This December has been an especially spiritual time for our family because we purposed in our hearts to really focus on Christ’s birth and all that it means for us. One aspect of the “Christmas story” that weighs heavy on my heart in a new way is the desperation and destruction which followed the birth of Christ. As the only true hope came into this world, Herod did the unthinkable. In an attempt to kill the newborn King, he ordered all the male children 2-years-old and younger to be slaughtered, leaving many to ask, “why?”
Why would God allow this?
Why is this happening to us?
What can we do to protect our children?
Where can we find hope?
Over 2000 years later, as we watch the news of the tragedy in Connecticut unfold, we are asking the same questions. The pain of seeing the suffering these children and their families endured is overwhelming, even to us who live thousands of miles away. I cannot imagine what it must feel like for those families. But I would guess that those in Bethlehem two thousand years ago would know their pain. The world must have felt hopeless and dark as they were consumed with emotional pain.
For thousands of years, we have questioned why things happen, which is really our way of asking God why He allows these things to happen. When we look back, we can see that God was bringing the people of Bethlehem towards reconciliation with Himself. He was giving them His only Son so that they could believe and have eternal life. In dark and evil days, they cried out with grief and anguish. Many despaired, though perhaps a few would later hear and see Jesus and make the connection, knowing that it was due to the world’s hatred for Christ that their child had died.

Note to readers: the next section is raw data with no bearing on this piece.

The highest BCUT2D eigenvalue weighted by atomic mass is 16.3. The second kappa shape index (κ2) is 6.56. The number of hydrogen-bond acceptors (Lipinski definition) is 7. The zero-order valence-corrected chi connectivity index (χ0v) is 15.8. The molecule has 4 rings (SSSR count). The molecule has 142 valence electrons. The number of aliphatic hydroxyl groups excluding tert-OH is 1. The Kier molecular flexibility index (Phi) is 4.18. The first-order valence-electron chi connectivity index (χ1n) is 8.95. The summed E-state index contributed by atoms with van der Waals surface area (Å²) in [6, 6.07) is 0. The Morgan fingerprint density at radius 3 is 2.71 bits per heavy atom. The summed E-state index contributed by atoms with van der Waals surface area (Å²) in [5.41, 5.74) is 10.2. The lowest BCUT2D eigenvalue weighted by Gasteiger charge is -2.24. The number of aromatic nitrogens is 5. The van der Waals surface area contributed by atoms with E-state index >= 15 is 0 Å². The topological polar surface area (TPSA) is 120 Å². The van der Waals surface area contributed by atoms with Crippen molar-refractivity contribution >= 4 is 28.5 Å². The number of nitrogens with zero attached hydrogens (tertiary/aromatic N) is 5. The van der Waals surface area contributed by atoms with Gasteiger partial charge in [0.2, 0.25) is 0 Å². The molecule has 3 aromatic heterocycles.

But on that dark day, I wonder if any of them thought of the long-promised Messiah. I wonder if they knew Herod was searching for the King of the Jews. I wonder how the pain and despair affected their relationship with God. I wonder what Mary and Joseph thought when they had reached safety in Egypt. Did they question God’s plan or wish they had warned others?
As a precious baby, even His earliest presence on Earth exposed the dark sinfulness of those around him (like Herod). Jesus didn’t come to save a world that was happy and loving; He came into a dark and sinful world, full of sin. Being born into a dark and dirty stable is an incredible picture of the spiritual state of the world He was born into and not just a symbol of His humility.
As we search for answers in these very difficult times, we find our greatest comfort in who God is and what He has done. Our hopes in men and laws will not sustain us nor endure. We must hope in nothing less than Christ’s righteousness. Jesus came into a dark world to give His life for us! He came to buy us with His blood. He knows the pain that those precious children endured. He was a perfect, innocent, and blameless man who suffered at the hands of others.
What happened to those families in Bethlehem and Connecticut is devastating and heartbreaking. I wish it were untrue, but because it is — we cling to Christ more tightly and the hope that he brings for eternal life, in His presence and free of such evils.